As compared to the classic dermoscopic features of SK,[2] a rather peculiar picture was noted in our case with a white structureless area and brown dots with regular distribution which appeared as brown islands in a sea of white.

Important histologic differentials were artefactual clearing, verruca vulgaris, clear cell acanthoma, melanoma in situ, and trichilemmoma. [Table 1] elucidates salient points of difference between these entities.
Table 1: Differential diagnosis of clear cell changes on histopathogy with dermoscopic features

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Aggressive epithelial and melanocytic neoplasms with clear cell changes can arise within pre-existing SKs, such as basal cell carcinoma and squamous cell carcinoma. Careful examination of multiple repeated sections ruled out these possibilities in our case.

To our knowledge, the presence of clear cell change has not been reported in HSK up to date. In the present case, a combination of these two rare features in a single lesion is described with dermosopic features. Thorough clinical and histologic examination to rule out a malignancy and consideration of alternative diagnoses are important in such cases with clear cells. In future, elucidation of dermoscopic patterns in this peculiar variant of SK may also help avoid diagnostic pitfalls.

Declaration of patient consent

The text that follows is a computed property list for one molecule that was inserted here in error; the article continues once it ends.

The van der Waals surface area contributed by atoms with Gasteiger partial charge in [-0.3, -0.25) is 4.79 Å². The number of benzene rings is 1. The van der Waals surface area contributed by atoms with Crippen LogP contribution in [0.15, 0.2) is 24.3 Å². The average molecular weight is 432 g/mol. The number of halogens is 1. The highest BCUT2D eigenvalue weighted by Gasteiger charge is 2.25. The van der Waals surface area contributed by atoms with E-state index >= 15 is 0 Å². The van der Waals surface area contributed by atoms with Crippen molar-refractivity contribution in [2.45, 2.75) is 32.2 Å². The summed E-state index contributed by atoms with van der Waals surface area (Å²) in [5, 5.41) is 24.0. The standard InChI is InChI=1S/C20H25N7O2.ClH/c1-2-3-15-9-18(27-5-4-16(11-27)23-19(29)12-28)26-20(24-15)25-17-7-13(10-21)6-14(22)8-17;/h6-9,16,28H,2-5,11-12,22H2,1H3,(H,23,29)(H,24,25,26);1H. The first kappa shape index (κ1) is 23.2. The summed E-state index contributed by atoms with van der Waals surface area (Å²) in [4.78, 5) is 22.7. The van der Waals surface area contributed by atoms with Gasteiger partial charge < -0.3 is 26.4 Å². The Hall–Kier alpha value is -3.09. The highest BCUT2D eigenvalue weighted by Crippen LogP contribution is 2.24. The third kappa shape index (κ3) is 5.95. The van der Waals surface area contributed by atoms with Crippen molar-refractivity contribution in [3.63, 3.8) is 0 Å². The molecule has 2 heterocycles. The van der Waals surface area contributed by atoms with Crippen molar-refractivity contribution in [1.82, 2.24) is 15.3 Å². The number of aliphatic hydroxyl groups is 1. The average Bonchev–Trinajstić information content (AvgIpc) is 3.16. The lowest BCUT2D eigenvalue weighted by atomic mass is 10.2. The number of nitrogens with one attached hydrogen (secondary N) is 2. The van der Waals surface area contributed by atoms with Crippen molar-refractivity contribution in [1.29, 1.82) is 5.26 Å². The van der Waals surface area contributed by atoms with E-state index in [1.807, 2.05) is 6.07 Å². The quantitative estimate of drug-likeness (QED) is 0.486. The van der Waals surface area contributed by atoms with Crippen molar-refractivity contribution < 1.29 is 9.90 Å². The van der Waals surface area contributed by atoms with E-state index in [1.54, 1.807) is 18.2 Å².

The authors certify that they have obtained all appropriate patient consent forms. In the form the patient(s) has/have given his/her/their consent for his/her/their images and other clinical information to be reported in the journal. The patients understand that their names and initials will not be published and due efforts will be made to conceal their identity, but anonymity cannot be guaranteed.

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Conflicts of interest

There are no conflicts of interest.

   References Top

Pavithran K. Chronic seborrhoeic keratosis. Indian J Dermatol Venereol Leprol 1989;55:194-5.  Back to cited text no. 1
[PUBMED]  [Full text]  
Ko CJ, Subtil A. Clear cell acanthosis as an incidental finding. J Cutan Pathol 2009;36:573-7.  Back to cited text no. 2
Nakayasu K, Nishimura A, Maruo M, Wakabayashi S. Trichilemmal differentiation in seborrheic keratosis. J Cutan Pathol 1981;8:256-62.  Back to cited text no. 3
Han JS, Lee MW, Won CH, Chang SE, Choi JH, Moon KC. A case of seborrheic keratosis with clear cell change. Int J Dermatol 2014;53:e370-2.  Back to cited text no. 4
Long TH, Zlotnick D, Hurst SL, Argenyi Z. Seborrheic keratosis with prominent clear cell changes-A rare but important diagnostic variant. Am J Dermatopathol 2018;40:209-11.  Back to cited text no. 5


  [Figure 1], [Figure 2]

  [Table 1]